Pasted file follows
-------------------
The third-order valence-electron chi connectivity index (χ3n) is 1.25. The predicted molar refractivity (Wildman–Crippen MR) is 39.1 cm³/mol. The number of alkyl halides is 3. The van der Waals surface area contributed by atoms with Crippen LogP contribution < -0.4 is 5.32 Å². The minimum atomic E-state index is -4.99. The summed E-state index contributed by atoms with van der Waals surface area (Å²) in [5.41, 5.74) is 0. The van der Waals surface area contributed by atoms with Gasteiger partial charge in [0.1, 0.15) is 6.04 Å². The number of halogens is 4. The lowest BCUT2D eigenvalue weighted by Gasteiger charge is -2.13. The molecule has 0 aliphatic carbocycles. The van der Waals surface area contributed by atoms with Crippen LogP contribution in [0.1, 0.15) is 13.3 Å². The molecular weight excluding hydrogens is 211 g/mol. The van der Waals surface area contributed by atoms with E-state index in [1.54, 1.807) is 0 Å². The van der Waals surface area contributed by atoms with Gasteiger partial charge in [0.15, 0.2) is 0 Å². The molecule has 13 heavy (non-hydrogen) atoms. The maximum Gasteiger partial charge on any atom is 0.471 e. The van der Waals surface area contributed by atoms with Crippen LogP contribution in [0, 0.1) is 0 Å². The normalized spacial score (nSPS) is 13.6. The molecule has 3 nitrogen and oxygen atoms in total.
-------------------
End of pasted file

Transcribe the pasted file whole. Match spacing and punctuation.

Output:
The third-order valence-electron chi connectivity index (χ3n) is 1.25. The predicted molar refractivity (Wildman–Crippen MR) is 39.1 cm³/mol. The number of alkyl halides is 3. The van der Waals surface area contributed by atoms with Crippen LogP contribution < -0.4 is 5.32 Å². The minimum atomic E-state index is -4.99. The summed E-state index contributed by atoms with van der Waals surface area (Å²) in [5.41, 5.74) is 0. The van der Waals surface area contributed by atoms with Gasteiger partial charge in [0.1, 0.15) is 6.04 Å². The number of halogens is 4. The lowest BCUT2D eigenvalue weighted by Gasteiger charge is -2.13. The molecule has 0 aliphatic carbocycles. The van der Waals surface area contributed by atoms with Crippen LogP contribution in [0.1, 0.15) is 13.3 Å². The molecular weight excluding hydrogens is 211 g/mol. The van der Waals surface area contributed by atoms with E-state index in [1.54, 1.807) is 0 Å². The van der Waals surface area contributed by atoms with Gasteiger partial charge in [0.15, 0.2) is 0 Å². The molecule has 13 heavy (non-hydrogen) atoms. The maximum Gasteiger partial charge on any atom is 0.471 e. The van der Waals surface area contributed by atoms with Crippen LogP contribution in [0, 0.1) is 0 Å². The normalized spacial score (nSPS) is 13.6. The molecule has 3 nitrogen and oxygen atoms in total.